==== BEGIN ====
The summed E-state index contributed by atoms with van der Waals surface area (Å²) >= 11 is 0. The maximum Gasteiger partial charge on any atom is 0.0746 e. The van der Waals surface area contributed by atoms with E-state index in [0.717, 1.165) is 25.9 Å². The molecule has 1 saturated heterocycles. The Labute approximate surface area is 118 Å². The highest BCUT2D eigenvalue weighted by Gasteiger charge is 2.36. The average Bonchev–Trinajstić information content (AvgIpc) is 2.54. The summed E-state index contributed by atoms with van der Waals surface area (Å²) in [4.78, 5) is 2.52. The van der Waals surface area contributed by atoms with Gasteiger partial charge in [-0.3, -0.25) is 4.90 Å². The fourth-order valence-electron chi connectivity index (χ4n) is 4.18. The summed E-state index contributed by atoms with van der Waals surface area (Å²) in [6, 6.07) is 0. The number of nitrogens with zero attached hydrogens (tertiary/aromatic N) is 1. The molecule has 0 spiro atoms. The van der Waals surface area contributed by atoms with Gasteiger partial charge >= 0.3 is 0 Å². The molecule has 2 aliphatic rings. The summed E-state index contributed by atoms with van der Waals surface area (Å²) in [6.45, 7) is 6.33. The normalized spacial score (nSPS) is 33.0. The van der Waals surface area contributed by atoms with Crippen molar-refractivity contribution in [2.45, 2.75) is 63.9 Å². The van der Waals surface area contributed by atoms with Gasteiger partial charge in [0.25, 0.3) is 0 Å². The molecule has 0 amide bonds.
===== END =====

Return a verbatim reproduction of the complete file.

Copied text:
The summed E-state index contributed by atoms with van der Waals surface area (Å²) >= 11 is 0. The maximum Gasteiger partial charge on any atom is 0.0746 e. The van der Waals surface area contributed by atoms with E-state index in [0.717, 1.165) is 25.9 Å². The molecule has 1 saturated heterocycles. The Labute approximate surface area is 118 Å². The highest BCUT2D eigenvalue weighted by Gasteiger charge is 2.36. The average Bonchev–Trinajstić information content (AvgIpc) is 2.54. The summed E-state index contributed by atoms with van der Waals surface area (Å²) in [4.78, 5) is 2.52. The van der Waals surface area contributed by atoms with Gasteiger partial charge in [-0.3, -0.25) is 4.90 Å². The fourth-order valence-electron chi connectivity index (χ4n) is 4.18. The summed E-state index contributed by atoms with van der Waals surface area (Å²) in [6, 6.07) is 0. The number of nitrogens with zero attached hydrogens (tertiary/aromatic N) is 1. The molecule has 0 spiro atoms. The van der Waals surface area contributed by atoms with Gasteiger partial charge >= 0.3 is 0 Å². The molecule has 2 aliphatic rings. The summed E-state index contributed by atoms with van der Waals surface area (Å²) in [6.45, 7) is 6.33. The normalized spacial score (nSPS) is 33.0. The van der Waals surface area contributed by atoms with Crippen molar-refractivity contribution in [2.45, 2.75) is 63.9 Å². The van der Waals surface area contributed by atoms with Gasteiger partial charge in [0.25, 0.3) is 0 Å². The molecule has 0 amide bonds.